Epiphyseal Ossification Centers

Distal Femoral Epiphysis (DFE)

Proximal Tibial Epiphysis + DFE

Proximal Humeral Epiphysis


An echogenic focus is identified within the distal femoral epiphyseal cartilage. This is the developing ossification center for the distal femur. In a slightly older fetus, in addition to the distal femoral epiphysis, the proximal tibial epiphyseal ossification center is identified. In a still older fetus, the proximal humeral epiphyseal ossification center is seen.


In 1950's it was recognized that the identification of the fetal skeletal epiphyseal ossification centers was useful for estimating gestaional age, particularly at a time near fetal lung maturity. Fetal/maternal radiographs depicting these centers were often difficult to interpret due to fetal motion, overlapping structures etc. In the 1970's it was recognized that the distal femoral epiphyseal ossification center could be identified sonographically. In the 1980's ultrasound was first utilized to assess the appearance time for the epiphyseal centers of the lower extemities, speicifically the distal femoral epipyses (DFE) and the proximal tibial epiphyses (PTE). It was noted that the DFE was seen at 33 weeks in most fetuses and that when the PTE was identified, the fetus was at least 35 weeks gestation. Subsequent studies have: correlated the epiphyseal centers with fetal sex, identified other epiphyseal centers and have measured the size of these centers correlating them with both gestational age as well as fetal lung maturity as evidenced by a mature L/S ratio. These studies have shown that all fetuses older than 34 weeks had a visible DFE. Also, the DFE may appear as early as 29 weeks, often appearing 2-3 weeks earlier in females than males. Likewise, when the DFE was greater than or equal to 7 mm the gestational age was greater than or equal to 37 weeks.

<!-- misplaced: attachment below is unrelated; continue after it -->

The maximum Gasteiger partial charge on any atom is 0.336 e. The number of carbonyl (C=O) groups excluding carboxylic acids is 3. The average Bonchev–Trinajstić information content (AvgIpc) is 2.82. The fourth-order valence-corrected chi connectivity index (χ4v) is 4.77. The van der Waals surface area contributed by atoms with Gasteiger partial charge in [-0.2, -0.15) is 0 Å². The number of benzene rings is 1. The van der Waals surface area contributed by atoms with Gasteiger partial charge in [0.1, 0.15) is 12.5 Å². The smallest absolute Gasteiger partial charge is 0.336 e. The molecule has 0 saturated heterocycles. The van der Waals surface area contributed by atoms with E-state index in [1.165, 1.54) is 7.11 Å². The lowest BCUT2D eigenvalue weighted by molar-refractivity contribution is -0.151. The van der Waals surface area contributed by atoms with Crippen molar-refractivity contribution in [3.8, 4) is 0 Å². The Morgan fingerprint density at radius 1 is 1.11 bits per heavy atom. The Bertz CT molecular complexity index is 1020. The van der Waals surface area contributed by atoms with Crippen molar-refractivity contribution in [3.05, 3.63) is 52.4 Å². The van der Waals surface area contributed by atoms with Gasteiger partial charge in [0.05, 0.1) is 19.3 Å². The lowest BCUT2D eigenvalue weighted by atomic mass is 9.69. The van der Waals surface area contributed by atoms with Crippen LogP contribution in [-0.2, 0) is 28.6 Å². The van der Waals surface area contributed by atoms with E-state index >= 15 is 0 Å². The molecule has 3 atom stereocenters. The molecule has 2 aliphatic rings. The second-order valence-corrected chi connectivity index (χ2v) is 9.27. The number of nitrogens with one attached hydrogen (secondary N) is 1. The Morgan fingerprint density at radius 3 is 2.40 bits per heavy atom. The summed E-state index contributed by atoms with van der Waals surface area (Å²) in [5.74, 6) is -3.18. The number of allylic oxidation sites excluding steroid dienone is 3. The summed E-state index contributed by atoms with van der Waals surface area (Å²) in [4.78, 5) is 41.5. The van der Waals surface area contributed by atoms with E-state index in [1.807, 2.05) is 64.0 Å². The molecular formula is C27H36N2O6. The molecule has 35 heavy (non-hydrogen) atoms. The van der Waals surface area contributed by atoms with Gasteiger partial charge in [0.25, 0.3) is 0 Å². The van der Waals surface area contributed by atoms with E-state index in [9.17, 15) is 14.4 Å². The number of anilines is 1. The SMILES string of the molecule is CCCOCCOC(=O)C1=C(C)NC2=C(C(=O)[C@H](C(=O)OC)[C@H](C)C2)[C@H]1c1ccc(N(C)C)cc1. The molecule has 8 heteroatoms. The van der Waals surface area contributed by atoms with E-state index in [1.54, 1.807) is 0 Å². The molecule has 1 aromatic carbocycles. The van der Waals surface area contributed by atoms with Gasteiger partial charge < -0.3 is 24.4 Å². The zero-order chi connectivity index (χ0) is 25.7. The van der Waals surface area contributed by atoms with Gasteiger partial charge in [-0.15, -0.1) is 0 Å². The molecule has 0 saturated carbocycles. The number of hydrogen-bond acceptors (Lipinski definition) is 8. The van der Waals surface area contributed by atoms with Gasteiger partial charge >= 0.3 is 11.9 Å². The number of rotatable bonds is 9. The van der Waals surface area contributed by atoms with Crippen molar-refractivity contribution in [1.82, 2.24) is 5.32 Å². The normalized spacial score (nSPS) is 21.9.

Subsequent studies in 1986 demonstrated that identification of the proximal humeral epiphyseal ossification center correlated with a gestaional age of greater than or equal to 38 weeks and a mature fetal lung ratio. Likewise, when the combined diameters of the DFE and PTE were > 11 mm and of similar size (DFE greater than or equal to 1mm larger than the PTE) there was evidence of fetal lung maturity.

Several precautions should be taken as it relates to these centers: 1) While the presence of these centers may be helpful in determining fetal gestational age and/or lung maturity their absence does not indicate that a fetus is necessarily earlier in gestation or does not have fetal lung maturity 2) Adjacent sturctures to the cartilaginous centers ie synovium or capsule should not be misinterpreted as the epiphyseal centers and 3) the identification of a DFE of any size may not correlate with fetal lung maturity particularly in complicated pregnancies, such as the diabetic patient.


Chinn DH, Bolding DB, Callen PW, Gross BH and Filly RA. Ultrasonographic identification of fetal lower extremity epiphyseal ossification centers. Radiology 147:815-818, 1983

Gentili P, Trasimeni A, Giorlandino C. Fetal ossification centers as predictors of gestational age in normal and abnormal pregnancies. J Ultrasound Med 3:193-197, 1984

Tabsh KMA. Correlation of ultrasonic epiphyseal centers and the lecithin:sphingomyelin ratio. Obstet Gynecol 64:92, 1984

Mahony BS, Bowie JD, Killam AP, Kay HH, Cooper C. Epiphyseal ossification centers in the assessment of fetal maturity: sonographic correlation with the amniocentesis lung profile. Radiology 159:521-524, 1986

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